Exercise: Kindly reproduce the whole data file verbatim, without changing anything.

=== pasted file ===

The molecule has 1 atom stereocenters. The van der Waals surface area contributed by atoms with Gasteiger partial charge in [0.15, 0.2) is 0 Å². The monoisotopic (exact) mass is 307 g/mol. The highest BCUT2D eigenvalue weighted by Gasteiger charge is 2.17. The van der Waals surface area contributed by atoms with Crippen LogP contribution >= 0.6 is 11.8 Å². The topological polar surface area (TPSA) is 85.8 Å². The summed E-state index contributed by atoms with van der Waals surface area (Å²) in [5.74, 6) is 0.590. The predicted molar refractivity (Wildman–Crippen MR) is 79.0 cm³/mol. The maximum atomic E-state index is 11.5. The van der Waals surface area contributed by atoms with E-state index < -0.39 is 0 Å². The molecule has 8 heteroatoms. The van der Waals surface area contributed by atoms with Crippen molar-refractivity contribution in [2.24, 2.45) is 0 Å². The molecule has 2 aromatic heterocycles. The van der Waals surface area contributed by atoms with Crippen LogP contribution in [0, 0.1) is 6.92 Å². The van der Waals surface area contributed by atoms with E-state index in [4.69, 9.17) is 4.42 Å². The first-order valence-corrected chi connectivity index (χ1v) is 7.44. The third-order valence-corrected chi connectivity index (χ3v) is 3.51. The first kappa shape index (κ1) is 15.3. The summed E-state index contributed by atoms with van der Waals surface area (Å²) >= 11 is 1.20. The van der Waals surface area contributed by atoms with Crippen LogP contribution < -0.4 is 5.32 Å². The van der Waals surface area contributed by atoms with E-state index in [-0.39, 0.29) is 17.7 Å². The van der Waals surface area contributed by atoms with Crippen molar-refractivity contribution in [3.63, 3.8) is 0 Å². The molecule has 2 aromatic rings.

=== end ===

The molecule has 1 atom stereocenters. The van der Waals surface area contributed by atoms with Gasteiger partial charge in [0.15, 0.2) is 0 Å². The monoisotopic (exact) mass is 307 g/mol. The highest BCUT2D eigenvalue weighted by Gasteiger charge is 2.17. The van der Waals surface area contributed by atoms with Crippen LogP contribution >= 0.6 is 11.8 Å². The topological polar surface area (TPSA) is 85.8 Å². The summed E-state index contributed by atoms with van der Waals surface area (Å²) in [5.74, 6) is 0.590. The predicted molar refractivity (Wildman–Crippen MR) is 79.0 cm³/mol. The maximum atomic E-state index is 11.5. The van der Waals surface area contributed by atoms with E-state index < -0.39 is 0 Å². The molecule has 8 heteroatoms. The van der Waals surface area contributed by atoms with Crippen molar-refractivity contribution in [2.24, 2.45) is 0 Å². The molecule has 2 aromatic heterocycles. The van der Waals surface area contributed by atoms with Crippen LogP contribution in [0, 0.1) is 6.92 Å². The van der Waals surface area contributed by atoms with E-state index in [4.69, 9.17) is 4.42 Å². The first-order valence-corrected chi connectivity index (χ1v) is 7.44. The third-order valence-corrected chi connectivity index (χ3v) is 3.51. The first kappa shape index (κ1) is 15.3. The summed E-state index contributed by atoms with van der Waals surface area (Å²) >= 11 is 1.20. The van der Waals surface area contributed by atoms with Crippen LogP contribution < -0.4 is 5.32 Å². The van der Waals surface area contributed by atoms with E-state index in [-0.39, 0.29) is 17.7 Å². The van der Waals surface area contributed by atoms with Crippen molar-refractivity contribution in [3.63, 3.8) is 0 Å². The molecule has 2 aromatic rings.